Liftoff of launch site should be aborted


Our elected leaders are cheerleading for construction and operation of a spaceport launch site north of Marquette, within the heart of one of the most beautiful natural recreation & tourism areas in the United States.

Many living here feel this is not the type of development that will improve the quality of life for Marquette County residents and visitors. The cost to benefit ratio is much too high and ultimately it will hurt our region and destroy our real treasure.

What makes Marquette and the Upper Peninsula so different and special, and what draws people here to visit and live, is that the volume of the natural world is turned up much more beautifully than in most other places that have overdeveloped at the expense of their natural beauty.

A natural experience to recharge our spirit and rebalance our soul in today’s machine dominated world is becoming a very rare, and valuable attraction for many, many people today. The U.P.’s real wealth now and into the future will be its forests and trails, our water, the natural vistas of Lake Superior, the natural world sounds, smells, and beautiful nighttime dark skies.

A rocket launch site with a massive forest clear cut, accompanied by noise, outdoor lighting, machines, sonic booms and vapor trails across our lake is not supportive of our real richness and is a serious degradation and destruction of precious, sacred grounds on our pristine Superior shore. There is no way to spin this as a “green development.”

It’s yet another assault on our Mother Earth – an ugly slippery pollution of the commons for our region. Are you aware that last summer all the people living within a five-mile radius of a Texas spaceport were told they would have to leave their homes when there were launches because overpressure could shatter windows (Brownsville Herald, August 2019)?

Is that the reason for the sequestering of this abomination on a pristine coastline along the North Country National Scenic Trail in the midst of city and state nature parks?

Driving this “progress” is mainly greed and hubris in its raw and most aggressive form in a space race to capture the last 10% of the planet’s internet “market share” from the low population density areas of Earth. Since further expansion of e-commerce by large web based retailers seems to be the major driving force for these low Earth polar orbit launches, what is the economic impact on local brick and mortar businesses? Maybe we would all be better off as a species with some places of refuge as internet free zones to detox from our internet addiction where no cyber bullying occurs and social media likes and dislikes don’t exist. Think about the environment we are creating so devoid from our very roots in the natural world. It’s making us sick with its excess, and loss of quiet time, confounding development of critical thinking skills. We are in desperate need of wisdom and balance. The natural world experience that the U.P. offers can provide healing. We appear foolishly on the verge of sacrificing this.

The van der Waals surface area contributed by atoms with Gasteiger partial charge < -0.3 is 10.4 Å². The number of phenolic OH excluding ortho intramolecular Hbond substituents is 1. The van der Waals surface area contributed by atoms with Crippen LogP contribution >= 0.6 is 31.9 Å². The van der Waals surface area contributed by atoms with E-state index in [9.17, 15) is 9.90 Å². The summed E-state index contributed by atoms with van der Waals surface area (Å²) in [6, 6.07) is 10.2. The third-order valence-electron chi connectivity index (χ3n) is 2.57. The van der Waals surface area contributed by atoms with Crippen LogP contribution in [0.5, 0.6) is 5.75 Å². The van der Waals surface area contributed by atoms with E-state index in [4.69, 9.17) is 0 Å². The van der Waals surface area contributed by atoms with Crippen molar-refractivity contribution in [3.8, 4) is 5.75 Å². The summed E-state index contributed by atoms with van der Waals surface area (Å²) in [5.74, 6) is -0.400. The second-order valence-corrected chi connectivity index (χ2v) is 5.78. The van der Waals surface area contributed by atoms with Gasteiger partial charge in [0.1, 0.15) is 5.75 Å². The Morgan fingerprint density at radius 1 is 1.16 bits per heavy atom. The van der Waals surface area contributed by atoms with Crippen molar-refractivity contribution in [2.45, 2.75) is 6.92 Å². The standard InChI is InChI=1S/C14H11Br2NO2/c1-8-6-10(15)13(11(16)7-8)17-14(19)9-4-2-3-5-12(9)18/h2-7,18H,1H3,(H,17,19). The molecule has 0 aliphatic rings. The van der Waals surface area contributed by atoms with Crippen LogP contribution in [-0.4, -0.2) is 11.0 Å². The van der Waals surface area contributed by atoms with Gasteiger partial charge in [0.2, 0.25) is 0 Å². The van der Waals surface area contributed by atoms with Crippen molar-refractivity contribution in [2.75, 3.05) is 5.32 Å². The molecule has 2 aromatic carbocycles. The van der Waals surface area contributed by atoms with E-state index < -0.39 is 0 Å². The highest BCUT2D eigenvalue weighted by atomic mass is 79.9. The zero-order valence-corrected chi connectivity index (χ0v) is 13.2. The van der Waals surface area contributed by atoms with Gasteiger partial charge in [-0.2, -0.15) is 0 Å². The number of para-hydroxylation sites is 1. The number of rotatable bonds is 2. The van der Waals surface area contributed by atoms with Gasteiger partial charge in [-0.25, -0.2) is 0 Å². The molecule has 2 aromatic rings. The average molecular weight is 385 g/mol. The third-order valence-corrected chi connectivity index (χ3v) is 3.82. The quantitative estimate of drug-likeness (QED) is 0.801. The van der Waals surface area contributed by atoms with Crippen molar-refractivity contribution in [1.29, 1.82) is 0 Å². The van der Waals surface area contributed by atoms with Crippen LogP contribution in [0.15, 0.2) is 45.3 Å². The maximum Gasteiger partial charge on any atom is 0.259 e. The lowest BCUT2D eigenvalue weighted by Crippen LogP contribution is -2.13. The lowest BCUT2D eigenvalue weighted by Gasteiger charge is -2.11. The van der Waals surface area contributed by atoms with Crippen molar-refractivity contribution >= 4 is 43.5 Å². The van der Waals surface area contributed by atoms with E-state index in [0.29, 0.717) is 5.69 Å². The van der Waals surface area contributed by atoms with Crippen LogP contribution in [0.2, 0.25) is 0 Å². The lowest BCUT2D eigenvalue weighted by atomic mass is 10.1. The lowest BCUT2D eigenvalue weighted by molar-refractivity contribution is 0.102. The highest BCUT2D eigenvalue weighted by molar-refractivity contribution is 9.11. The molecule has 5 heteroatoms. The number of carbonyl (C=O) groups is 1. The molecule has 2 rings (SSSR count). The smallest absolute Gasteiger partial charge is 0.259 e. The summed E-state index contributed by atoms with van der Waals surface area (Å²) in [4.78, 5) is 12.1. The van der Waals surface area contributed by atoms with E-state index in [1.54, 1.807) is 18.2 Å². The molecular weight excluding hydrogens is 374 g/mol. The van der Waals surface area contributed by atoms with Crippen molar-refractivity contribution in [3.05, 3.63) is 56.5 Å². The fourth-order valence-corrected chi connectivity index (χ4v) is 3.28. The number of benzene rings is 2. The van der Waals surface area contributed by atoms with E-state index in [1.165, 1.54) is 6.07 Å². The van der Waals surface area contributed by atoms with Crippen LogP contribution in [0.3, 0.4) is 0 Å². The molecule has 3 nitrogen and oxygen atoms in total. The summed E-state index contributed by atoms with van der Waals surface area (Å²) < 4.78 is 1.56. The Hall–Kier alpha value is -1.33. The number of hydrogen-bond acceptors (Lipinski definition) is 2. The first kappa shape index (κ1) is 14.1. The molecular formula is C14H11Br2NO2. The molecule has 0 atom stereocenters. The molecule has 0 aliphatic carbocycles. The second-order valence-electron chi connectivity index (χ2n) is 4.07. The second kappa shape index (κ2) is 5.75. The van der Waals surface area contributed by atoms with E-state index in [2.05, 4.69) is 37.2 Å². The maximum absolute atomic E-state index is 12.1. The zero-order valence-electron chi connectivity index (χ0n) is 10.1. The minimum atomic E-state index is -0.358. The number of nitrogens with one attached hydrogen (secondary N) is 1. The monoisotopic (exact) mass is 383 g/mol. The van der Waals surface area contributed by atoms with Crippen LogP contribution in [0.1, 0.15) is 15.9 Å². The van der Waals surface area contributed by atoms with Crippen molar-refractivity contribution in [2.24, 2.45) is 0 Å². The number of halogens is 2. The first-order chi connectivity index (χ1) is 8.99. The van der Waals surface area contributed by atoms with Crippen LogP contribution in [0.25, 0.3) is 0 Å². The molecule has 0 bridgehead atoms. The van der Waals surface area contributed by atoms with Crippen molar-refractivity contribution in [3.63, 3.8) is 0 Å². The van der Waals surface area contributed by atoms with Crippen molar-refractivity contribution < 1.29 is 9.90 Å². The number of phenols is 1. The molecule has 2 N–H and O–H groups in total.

The number of low Earth launches being planned in the next few years in order to provide high speed internet access to remote areas primarily to facilitate e-commerce is staggering – at least 60,000 satellites and counting (Science News, 2020).

Since this dwarfs the approximately 1600 stars visible with the unaided human eye, the breathtaking beauty of our night sky is scheduled to be replaced by a disco ball of shiny man-made objects. Heads up astronomers and all those who find inspiration and perspective of the meaning of human existence by gazing at a magnificent natural star field on a clear night. This has been so important for countless generations of humans on this planet. The amount of space junk orbiting Earth, already a problem, and space fallout crashing to Earth, is expected to dramatically increase in coming decades (Sky & Telescope, 2019). Why support this?

The costs are too great and the benefits too little to allow this spaceport to happen here. I would submit to our elected officials that enabling this is not “advancement” for our quality of life. What is the real cost for all of us? What are we losing in exchange for this “progress”? Just because we can technically do something, does that mean it is wise for us to be doing it, promoting it?

This goes much deeper than any narrow economic analysis for Marquette County. This is an existential crossroads our species now faces on many technological fronts on our small planet.

Each of us should consider the much larger, ramifications and abort liftoff here.

Editor’s note: Scott Emerson, MD, is a medical toxicologist and integrative medicine physician who resides in the Marquette area.


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